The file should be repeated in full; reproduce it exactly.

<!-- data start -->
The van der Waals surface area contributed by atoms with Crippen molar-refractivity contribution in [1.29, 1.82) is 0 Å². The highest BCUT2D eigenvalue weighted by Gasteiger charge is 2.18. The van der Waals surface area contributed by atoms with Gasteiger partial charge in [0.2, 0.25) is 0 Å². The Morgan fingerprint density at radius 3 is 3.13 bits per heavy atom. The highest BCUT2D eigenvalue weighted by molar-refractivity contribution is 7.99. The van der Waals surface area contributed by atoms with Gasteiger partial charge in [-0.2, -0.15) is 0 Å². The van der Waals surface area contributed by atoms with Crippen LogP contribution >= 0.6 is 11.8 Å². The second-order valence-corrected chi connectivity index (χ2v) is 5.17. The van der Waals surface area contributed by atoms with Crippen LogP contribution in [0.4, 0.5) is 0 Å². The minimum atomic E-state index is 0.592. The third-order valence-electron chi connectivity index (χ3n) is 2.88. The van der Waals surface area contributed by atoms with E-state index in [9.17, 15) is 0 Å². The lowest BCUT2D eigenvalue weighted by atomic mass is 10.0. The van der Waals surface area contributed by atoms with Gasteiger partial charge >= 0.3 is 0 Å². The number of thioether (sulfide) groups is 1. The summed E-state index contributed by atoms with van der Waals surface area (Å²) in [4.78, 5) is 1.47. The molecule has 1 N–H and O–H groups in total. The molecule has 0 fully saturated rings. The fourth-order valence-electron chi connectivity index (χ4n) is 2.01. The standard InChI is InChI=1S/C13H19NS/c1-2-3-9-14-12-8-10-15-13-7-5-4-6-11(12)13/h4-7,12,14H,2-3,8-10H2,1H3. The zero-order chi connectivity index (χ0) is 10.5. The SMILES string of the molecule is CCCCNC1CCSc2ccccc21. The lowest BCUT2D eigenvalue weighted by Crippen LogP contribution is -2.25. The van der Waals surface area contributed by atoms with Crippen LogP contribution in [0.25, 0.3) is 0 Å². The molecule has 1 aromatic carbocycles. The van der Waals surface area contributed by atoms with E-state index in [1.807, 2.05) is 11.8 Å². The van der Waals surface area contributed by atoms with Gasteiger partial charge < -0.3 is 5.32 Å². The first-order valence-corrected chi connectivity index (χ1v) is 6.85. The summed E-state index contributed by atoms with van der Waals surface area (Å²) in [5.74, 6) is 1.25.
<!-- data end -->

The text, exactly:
The van der Waals surface area contributed by atoms with Crippen molar-refractivity contribution in [1.29, 1.82) is 0 Å². The highest BCUT2D eigenvalue weighted by Gasteiger charge is 2.18. The van der Waals surface area contributed by atoms with Gasteiger partial charge in [0.2, 0.25) is 0 Å². The Morgan fingerprint density at radius 3 is 3.13 bits per heavy atom. The highest BCUT2D eigenvalue weighted by molar-refractivity contribution is 7.99. The van der Waals surface area contributed by atoms with Gasteiger partial charge in [-0.2, -0.15) is 0 Å². The van der Waals surface area contributed by atoms with Crippen LogP contribution >= 0.6 is 11.8 Å². The second-order valence-corrected chi connectivity index (χ2v) is 5.17. The van der Waals surface area contributed by atoms with Crippen LogP contribution in [0.4, 0.5) is 0 Å². The minimum atomic E-state index is 0.592. The third-order valence-electron chi connectivity index (χ3n) is 2.88. The van der Waals surface area contributed by atoms with E-state index in [9.17, 15) is 0 Å². The lowest BCUT2D eigenvalue weighted by atomic mass is 10.0. The van der Waals surface area contributed by atoms with Gasteiger partial charge >= 0.3 is 0 Å². The number of thioether (sulfide) groups is 1. The summed E-state index contributed by atoms with van der Waals surface area (Å²) in [4.78, 5) is 1.47. The molecule has 1 N–H and O–H groups in total. The molecule has 0 fully saturated rings. The fourth-order valence-electron chi connectivity index (χ4n) is 2.01. The standard InChI is InChI=1S/C13H19NS/c1-2-3-9-14-12-8-10-15-13-7-5-4-6-11(12)13/h4-7,12,14H,2-3,8-10H2,1H3. The zero-order chi connectivity index (χ0) is 10.5. The SMILES string of the molecule is CCCCNC1CCSc2ccccc21. The lowest BCUT2D eigenvalue weighted by Crippen LogP contribution is -2.25. The van der Waals surface area contributed by atoms with Crippen LogP contribution in [0.25, 0.3) is 0 Å². The molecule has 1 aromatic carbocycles. The van der Waals surface area contributed by atoms with E-state index in [1.807, 2.05) is 11.8 Å². The van der Waals surface area contributed by atoms with Gasteiger partial charge < -0.3 is 5.32 Å². The first-order valence-corrected chi connectivity index (χ1v) is 6.85. The summed E-state index contributed by atoms with van der Waals surface area (Å²) in [5.74, 6) is 1.25.